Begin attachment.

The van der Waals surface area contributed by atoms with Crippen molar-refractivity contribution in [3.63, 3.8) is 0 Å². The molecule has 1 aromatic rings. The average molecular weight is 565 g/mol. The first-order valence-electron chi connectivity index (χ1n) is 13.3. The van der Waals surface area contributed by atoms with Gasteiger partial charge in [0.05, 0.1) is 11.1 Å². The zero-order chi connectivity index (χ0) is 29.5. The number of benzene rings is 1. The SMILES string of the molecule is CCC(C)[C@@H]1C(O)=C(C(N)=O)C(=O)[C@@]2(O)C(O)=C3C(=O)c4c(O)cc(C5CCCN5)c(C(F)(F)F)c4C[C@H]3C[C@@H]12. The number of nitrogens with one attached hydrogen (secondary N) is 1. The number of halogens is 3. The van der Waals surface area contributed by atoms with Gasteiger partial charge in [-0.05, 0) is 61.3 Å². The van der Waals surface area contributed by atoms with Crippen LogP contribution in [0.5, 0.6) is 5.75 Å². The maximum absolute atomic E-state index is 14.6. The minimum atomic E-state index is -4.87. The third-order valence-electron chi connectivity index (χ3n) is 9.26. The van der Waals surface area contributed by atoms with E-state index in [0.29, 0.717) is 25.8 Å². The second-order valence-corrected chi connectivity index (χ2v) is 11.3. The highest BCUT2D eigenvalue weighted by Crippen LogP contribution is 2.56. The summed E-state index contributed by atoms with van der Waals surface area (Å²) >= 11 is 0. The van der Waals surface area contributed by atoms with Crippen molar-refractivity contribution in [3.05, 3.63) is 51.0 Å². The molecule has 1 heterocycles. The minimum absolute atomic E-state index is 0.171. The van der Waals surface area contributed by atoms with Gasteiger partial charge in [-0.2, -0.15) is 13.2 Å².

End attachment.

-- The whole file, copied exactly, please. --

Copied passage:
The van der Waals surface area contributed by atoms with Crippen molar-refractivity contribution in [3.63, 3.8) is 0 Å². The molecule has 1 aromatic rings. The average molecular weight is 565 g/mol. The first-order valence-electron chi connectivity index (χ1n) is 13.3. The van der Waals surface area contributed by atoms with Gasteiger partial charge in [0.05, 0.1) is 11.1 Å². The zero-order chi connectivity index (χ0) is 29.5. The number of benzene rings is 1. The SMILES string of the molecule is CCC(C)[C@@H]1C(O)=C(C(N)=O)C(=O)[C@@]2(O)C(O)=C3C(=O)c4c(O)cc(C5CCCN5)c(C(F)(F)F)c4C[C@H]3C[C@@H]12. The number of nitrogens with one attached hydrogen (secondary N) is 1. The number of halogens is 3. The van der Waals surface area contributed by atoms with Gasteiger partial charge in [-0.05, 0) is 61.3 Å². The van der Waals surface area contributed by atoms with Crippen LogP contribution in [0.5, 0.6) is 5.75 Å². The maximum absolute atomic E-state index is 14.6. The minimum atomic E-state index is -4.87. The third-order valence-electron chi connectivity index (χ3n) is 9.26. The van der Waals surface area contributed by atoms with E-state index in [0.29, 0.717) is 25.8 Å². The second-order valence-corrected chi connectivity index (χ2v) is 11.3. The highest BCUT2D eigenvalue weighted by Crippen LogP contribution is 2.56. The summed E-state index contributed by atoms with van der Waals surface area (Å²) >= 11 is 0. The van der Waals surface area contributed by atoms with Crippen molar-refractivity contribution in [3.05, 3.63) is 51.0 Å². The molecule has 1 heterocycles. The minimum absolute atomic E-state index is 0.171. The van der Waals surface area contributed by atoms with Gasteiger partial charge in [-0.2, -0.15) is 13.2 Å².